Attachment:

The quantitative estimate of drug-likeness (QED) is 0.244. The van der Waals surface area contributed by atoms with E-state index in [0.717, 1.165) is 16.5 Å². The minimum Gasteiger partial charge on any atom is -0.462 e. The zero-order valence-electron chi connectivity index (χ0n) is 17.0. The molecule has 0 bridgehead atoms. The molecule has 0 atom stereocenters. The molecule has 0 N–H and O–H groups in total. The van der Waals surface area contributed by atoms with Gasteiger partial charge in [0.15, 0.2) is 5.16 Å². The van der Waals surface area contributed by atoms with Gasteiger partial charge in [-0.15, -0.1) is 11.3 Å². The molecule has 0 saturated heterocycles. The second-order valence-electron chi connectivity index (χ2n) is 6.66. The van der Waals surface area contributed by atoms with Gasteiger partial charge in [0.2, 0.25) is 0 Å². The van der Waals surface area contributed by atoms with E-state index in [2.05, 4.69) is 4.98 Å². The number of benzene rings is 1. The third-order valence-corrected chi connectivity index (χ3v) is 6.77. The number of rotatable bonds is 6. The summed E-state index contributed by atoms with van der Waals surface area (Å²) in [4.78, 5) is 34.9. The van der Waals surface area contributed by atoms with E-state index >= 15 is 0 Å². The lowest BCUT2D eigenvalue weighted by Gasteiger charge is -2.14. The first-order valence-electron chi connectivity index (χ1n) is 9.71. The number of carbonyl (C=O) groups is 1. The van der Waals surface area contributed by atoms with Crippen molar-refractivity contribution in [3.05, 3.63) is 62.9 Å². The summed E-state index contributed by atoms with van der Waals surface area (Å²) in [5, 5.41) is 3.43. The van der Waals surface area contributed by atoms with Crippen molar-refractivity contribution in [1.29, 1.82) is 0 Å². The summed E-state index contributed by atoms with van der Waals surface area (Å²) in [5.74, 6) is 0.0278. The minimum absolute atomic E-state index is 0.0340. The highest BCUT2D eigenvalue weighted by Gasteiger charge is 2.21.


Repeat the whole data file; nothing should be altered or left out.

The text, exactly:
The quantitative estimate of drug-likeness (QED) is 0.244. The van der Waals surface area contributed by atoms with E-state index in [0.717, 1.165) is 16.5 Å². The minimum Gasteiger partial charge on any atom is -0.462 e. The zero-order valence-electron chi connectivity index (χ0n) is 17.0. The molecule has 0 bridgehead atoms. The molecule has 0 atom stereocenters. The molecule has 0 N–H and O–H groups in total. The van der Waals surface area contributed by atoms with Gasteiger partial charge in [0.15, 0.2) is 5.16 Å². The van der Waals surface area contributed by atoms with Gasteiger partial charge in [-0.15, -0.1) is 11.3 Å². The molecule has 0 saturated heterocycles. The second-order valence-electron chi connectivity index (χ2n) is 6.66. The van der Waals surface area contributed by atoms with Gasteiger partial charge in [0.2, 0.25) is 0 Å². The van der Waals surface area contributed by atoms with E-state index in [2.05, 4.69) is 4.98 Å². The number of benzene rings is 1. The third-order valence-corrected chi connectivity index (χ3v) is 6.77. The number of rotatable bonds is 6. The summed E-state index contributed by atoms with van der Waals surface area (Å²) in [4.78, 5) is 34.9. The van der Waals surface area contributed by atoms with E-state index >= 15 is 0 Å². The lowest BCUT2D eigenvalue weighted by Gasteiger charge is -2.14. The first-order valence-electron chi connectivity index (χ1n) is 9.71. The number of carbonyl (C=O) groups is 1. The van der Waals surface area contributed by atoms with Crippen molar-refractivity contribution in [3.05, 3.63) is 62.9 Å². The summed E-state index contributed by atoms with van der Waals surface area (Å²) in [5, 5.41) is 3.43. The van der Waals surface area contributed by atoms with Crippen molar-refractivity contribution in [1.29, 1.82) is 0 Å². The summed E-state index contributed by atoms with van der Waals surface area (Å²) in [5.74, 6) is 0.0278. The minimum absolute atomic E-state index is 0.0340. The highest BCUT2D eigenvalue weighted by Gasteiger charge is 2.21.